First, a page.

By JANET ADAMY, Wall Street Journal Online
The Subway sandwich chain is testing recycling bins, switching its napkins, cutlery and plastic cups and cutting down on the gasoline used to transport its restaurant supplies in an effort to minimize the chain's impact on the environment.
The nation's largest restaurant chains have made scant progress in offering recycling for customers. No other major fast-food chain, including McDonald's Corp., Burger King Corp., Yum Brands Inc.'s KFC and Taco Bell and Wendy's International Inc., said it has recycling bins for customer trash at its restaurants in the U.S. Starbucks Corp. has recycling bins at some cafes on the East Coast, but they don't accept the chain's paper coffee cups because those can't be recycled, according to the coffee company.
Restaurants said they haven't installed recycling bins for customers because wrappers, napkins, cups and other packaging that is soiled with food is difficult, and in some cases impossible, to recycle in the U.S. McDonald's said most cities won't accept recycled material with food on it. Some food-tainted packaging can be recycled, but it is expensive to do, said Susan Daywitt, chief executive of SLM Waste & Recycling Services Inc. in Sellersville, Pa., which helped Subway create its recycling program.
Ms. Daywitt said she has talked to other chains about adding recycling bins for customers and found that their franchisees typically don't want to do it because it usually costs more. A 96-gallon container of bottles and cans costs between $18 and $25 to recycle, she said. "When you're looking at an expense side and their margins are 2%, they're going to say, 'I don't need that,' especially when it's not mandated," Ms. Daywitt said.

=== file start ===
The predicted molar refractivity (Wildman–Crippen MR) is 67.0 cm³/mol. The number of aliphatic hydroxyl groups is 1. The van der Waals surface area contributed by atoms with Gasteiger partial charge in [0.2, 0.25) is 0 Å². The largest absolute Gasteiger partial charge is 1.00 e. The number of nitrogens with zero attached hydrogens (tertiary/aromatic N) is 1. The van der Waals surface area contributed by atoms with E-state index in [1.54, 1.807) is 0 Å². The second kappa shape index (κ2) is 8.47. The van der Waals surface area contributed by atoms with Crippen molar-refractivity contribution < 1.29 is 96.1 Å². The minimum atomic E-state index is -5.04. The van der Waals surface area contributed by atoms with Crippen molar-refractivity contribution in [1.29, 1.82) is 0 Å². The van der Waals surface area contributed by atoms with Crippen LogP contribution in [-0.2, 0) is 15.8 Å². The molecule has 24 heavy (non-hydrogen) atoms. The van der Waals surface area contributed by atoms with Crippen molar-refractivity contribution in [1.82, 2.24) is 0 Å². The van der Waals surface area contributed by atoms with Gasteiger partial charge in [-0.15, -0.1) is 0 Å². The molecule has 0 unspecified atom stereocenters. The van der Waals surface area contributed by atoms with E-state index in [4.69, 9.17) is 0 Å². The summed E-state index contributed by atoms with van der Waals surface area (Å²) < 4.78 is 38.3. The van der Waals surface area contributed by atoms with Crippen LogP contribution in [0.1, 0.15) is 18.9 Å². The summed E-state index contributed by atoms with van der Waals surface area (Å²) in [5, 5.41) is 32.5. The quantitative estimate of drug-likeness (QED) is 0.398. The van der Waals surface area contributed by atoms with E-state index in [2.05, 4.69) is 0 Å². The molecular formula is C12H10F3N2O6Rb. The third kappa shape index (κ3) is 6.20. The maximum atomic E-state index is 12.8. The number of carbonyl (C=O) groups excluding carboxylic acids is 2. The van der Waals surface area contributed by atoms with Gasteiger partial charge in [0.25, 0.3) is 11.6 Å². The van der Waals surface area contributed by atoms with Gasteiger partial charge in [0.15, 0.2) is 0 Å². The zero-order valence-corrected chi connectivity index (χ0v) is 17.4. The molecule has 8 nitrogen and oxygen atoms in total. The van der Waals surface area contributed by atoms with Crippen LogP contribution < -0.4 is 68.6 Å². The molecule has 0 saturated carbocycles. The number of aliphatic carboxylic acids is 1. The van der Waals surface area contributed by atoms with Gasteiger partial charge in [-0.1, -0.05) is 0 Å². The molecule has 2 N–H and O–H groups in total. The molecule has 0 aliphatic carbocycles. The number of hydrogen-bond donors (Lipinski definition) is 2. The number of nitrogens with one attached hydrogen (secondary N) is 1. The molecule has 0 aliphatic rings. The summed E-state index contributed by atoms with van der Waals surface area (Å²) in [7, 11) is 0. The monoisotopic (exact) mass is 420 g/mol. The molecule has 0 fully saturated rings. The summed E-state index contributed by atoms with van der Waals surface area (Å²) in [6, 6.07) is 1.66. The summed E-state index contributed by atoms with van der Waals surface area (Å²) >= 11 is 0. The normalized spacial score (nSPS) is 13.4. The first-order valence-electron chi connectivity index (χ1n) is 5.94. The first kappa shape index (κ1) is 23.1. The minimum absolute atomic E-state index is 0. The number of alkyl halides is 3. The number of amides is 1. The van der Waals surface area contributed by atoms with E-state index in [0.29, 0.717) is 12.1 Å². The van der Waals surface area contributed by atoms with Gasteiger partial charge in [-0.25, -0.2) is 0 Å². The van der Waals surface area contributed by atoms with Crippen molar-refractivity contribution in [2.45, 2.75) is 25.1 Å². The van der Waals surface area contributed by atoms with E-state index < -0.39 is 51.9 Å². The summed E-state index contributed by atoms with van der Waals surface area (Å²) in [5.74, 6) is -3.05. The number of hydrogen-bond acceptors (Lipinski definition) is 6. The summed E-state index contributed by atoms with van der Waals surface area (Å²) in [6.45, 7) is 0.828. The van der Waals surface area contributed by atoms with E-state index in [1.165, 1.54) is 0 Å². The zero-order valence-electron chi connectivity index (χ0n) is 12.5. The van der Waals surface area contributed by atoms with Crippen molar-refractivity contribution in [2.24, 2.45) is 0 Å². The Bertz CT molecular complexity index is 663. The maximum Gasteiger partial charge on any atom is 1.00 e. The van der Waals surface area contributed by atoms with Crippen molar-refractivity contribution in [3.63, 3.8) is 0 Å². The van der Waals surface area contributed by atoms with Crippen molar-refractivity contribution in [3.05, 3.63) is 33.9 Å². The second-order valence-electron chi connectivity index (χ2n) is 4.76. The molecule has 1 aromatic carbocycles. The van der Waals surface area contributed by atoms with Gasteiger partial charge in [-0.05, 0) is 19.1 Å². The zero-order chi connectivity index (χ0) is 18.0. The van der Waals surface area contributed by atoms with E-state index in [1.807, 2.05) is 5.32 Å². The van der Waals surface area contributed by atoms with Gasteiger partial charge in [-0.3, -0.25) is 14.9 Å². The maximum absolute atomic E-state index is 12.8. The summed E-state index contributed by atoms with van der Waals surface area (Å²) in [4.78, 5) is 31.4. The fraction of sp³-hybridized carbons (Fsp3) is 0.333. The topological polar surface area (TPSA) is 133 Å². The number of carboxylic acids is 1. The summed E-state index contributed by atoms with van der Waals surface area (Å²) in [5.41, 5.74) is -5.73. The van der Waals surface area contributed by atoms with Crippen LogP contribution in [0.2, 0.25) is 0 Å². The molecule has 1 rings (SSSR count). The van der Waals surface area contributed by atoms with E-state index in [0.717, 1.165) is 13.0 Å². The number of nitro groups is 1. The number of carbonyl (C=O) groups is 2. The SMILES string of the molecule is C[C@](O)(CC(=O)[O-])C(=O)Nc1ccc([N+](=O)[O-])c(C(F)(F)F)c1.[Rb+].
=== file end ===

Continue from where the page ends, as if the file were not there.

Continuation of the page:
If Subway can make recycling bins work, it could prompt other chains to add them too. The chain, owned by Doctor's Associates Inc., has about 22,000 locations in the U.S., making it the country's largest restaurant chain as measured by units.
Subway is testing the new initiatives at a so-called "eco-store" it opened this month in Kissimmee, Fla. In addition to recycling bins, the restaurant was constructed using some recycled materials, and it uses more efficient heating and cooling systems, has plumbing systems that conserve water and uses high-efficiency lighting. Subway worked with the U.S. Green Building Council to develop the store and is planning to build others like it.
Nationally, the company has switched to napkins that use 100% recycled materials, of which 60% is post-consumer recyclable material. Recycled material can include material such as wood chips, while post-consumer recycled material is paper that has already been used by consumers. Subway estimates it will save about 147,000 trees a year. The company also switched to cutlery and plastic drinking cups made of polypropylene instead of polystyrene, which it estimates will save 13,000 barrels of oil annually because it no longer needs to use as much of that material. The chain also will save gasoline after it reconfigured a facility in Utah that keeps it from having to slice deli meat in Iowa and send it to Colorado for distribution.
The waste bin at the Kissimmee store is divided into three baskets for paper, plastic and trash. Only the plastic waste is actually recycled. The chain hasn't figured out how to recycle the paper material that has food waste on it. The company said it is dividing out that material to raise awareness about recycling. The plastic waste that is recycled in the Florida store includes plastic bottles, straws, straw wrappers, drink lids, cutlery and salad bowls. If the plastic recycling is successful in this location, Subway plans to put it in more of its restaurants.
Subway officials said when they first began looking into customer recycling, they were surprised by how difficult it is. One problem is that the regulations governing recycling vary by city. "It's not an easy job to tackle when you're looking at a chain this big," said Tina Fitzgerald, director of produce and sustainability for Subway's purchasing co-operative.